After months of watching all sorts of political polls, we are finally just a few weeks away from actually beginning to see some voting in primary elections. Polls let people vent their emotions. But elections are held to actually accomplish something.
The big question is whether the voters themselves will see elections as very different from polls.
If Republican voters have consistently delivered a message through all the fluctuating polls over the past months, that message is those voters’ anger at the Republican establishment, which has grossly betrayed the promises that got a Republican Congress elected.
Whether the issue has been securing the borders, Obamacare, runaway government spending or innumerable other concerns, Republican candidates have promised to fight the Obama administration’s policies— and then caved when crunch time came for Congress to vote.
The spectacular rise, and persistence, of Republican voter support for Donald Trump in the polls ought to be a wake-up call for the Republican establishment. But smug know-it-alls can be hard to wake up.
Even valid criticisms of Trump can miss the larger point that Republican voters’ turning to such a man is a sign of desperation and a telling indictment of what the Republican establishment has been doing for years— which they show pathetically few signs of changing.
Seldom have the Republicans seemed to have a better chance of winning a presidential election. The Democrats’ front-runner is a former member of an unpopular administration whose record of foreign policy failures as Secretary of State is blatant, whose personal charm is minimal and whose personal integrity is under criminal investigation by the FBI.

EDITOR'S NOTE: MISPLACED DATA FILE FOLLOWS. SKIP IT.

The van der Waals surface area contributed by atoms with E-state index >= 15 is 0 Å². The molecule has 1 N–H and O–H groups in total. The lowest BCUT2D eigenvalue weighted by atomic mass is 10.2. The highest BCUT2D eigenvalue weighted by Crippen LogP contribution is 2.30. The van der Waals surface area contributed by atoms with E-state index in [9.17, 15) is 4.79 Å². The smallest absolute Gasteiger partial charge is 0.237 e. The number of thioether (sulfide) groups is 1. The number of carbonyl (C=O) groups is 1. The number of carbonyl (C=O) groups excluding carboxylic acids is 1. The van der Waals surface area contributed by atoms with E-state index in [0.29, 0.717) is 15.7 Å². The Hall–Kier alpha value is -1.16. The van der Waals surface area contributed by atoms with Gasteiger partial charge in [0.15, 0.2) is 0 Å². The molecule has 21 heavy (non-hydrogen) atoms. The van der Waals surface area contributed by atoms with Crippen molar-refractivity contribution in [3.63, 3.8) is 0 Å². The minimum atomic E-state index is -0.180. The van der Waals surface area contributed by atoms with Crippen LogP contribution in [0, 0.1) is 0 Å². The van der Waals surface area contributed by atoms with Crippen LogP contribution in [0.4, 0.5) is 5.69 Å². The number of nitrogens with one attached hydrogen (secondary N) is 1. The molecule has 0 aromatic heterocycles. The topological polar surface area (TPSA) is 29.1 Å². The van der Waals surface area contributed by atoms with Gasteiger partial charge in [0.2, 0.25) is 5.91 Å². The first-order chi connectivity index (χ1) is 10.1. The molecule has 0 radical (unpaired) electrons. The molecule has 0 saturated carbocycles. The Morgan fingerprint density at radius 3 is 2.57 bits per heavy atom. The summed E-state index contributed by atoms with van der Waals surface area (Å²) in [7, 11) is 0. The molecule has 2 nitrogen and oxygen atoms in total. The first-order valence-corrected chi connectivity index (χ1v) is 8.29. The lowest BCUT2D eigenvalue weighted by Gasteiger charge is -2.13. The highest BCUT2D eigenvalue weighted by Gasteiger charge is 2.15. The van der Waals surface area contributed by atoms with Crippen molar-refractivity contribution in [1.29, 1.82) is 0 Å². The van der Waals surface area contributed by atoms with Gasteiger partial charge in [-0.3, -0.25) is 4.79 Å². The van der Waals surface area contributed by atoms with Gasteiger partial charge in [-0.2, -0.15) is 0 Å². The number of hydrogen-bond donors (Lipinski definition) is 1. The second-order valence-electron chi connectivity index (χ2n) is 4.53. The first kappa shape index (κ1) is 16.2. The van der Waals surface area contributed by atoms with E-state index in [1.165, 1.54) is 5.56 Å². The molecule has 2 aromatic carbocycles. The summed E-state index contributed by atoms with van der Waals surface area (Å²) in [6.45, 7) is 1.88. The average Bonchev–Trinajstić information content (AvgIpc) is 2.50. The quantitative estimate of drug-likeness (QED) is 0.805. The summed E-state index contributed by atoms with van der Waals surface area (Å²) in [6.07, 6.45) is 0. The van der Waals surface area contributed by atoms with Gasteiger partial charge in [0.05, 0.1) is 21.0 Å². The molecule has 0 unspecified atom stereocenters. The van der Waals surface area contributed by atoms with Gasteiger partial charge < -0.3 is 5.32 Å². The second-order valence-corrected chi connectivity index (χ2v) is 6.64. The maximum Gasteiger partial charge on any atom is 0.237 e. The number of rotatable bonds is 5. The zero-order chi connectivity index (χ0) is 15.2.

Meanwhile, the Republicans have fielded a stronger set of presidential aspirants than they have had in years. Yet it is by no means out of the question that the Republicans will manage to blow this year’s opportunity and lose at the polls this November.
In other times, this might just be the Republicans’ political problem.
But these are not other times. After seven disastrous years of Barack Obama, at home and overseas, the United States of America may be approaching a point of no return, especially in a new age of a nuclear Iran with long-range missiles.
The next President of the United States will have monumental problems to untangle. The big question is not which party’s candidate wins the election but whether either party will choose a candidate that is up to the job.
That ultimate question is in the hands of Republicans who will soon begin voting in the primaries.
Their anger may be justified, but anger is not a sufficient reason for choosing a candidate in a desperate time for the future of this nation. And there is such a thing as a point of no return.
Voters need to consider what elections are for. Elections are not held to allow voters to vent their emotions. They are held to choose who shall hold in their hands the fate of hundreds of millions of Americans today and of generations yet unborn.
Too many nations, in desperate times, especially after the established authorities have discredited themselves and forfeited the trust of the people, have turned to some new and charismatic leader, who ended up turning a dire situation into an utter catastrophe.
The history of the 20th century provides all too many examples, whether on a small scale that led to the massacre in Jonestown in 1978 or the earlier succession of totalitarian movements that took power in Russia in 1917, Italy in 1922 and Germany a decade later.
Eric Hoffer’s shrewd insight into the success of charismatic leaders was that the “quality of ideas seems to play a minor role,” What matters, he pointed out, “is the arrogant gesture, the complete disregard of the opinion of others, the singlehanded defiance of the world.”
Is that the emotional release that Republican voters will be seeking when they begin voting in the primaries? If so, Donald Trump will be their man. But if the sobering realities of life and the need for mature and wise leadership in dangerous times is uppermost in their minds, they will have to look elsewhere.
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Thomas Sowell is a senior fellow at the Hoover Institution, Stanford University.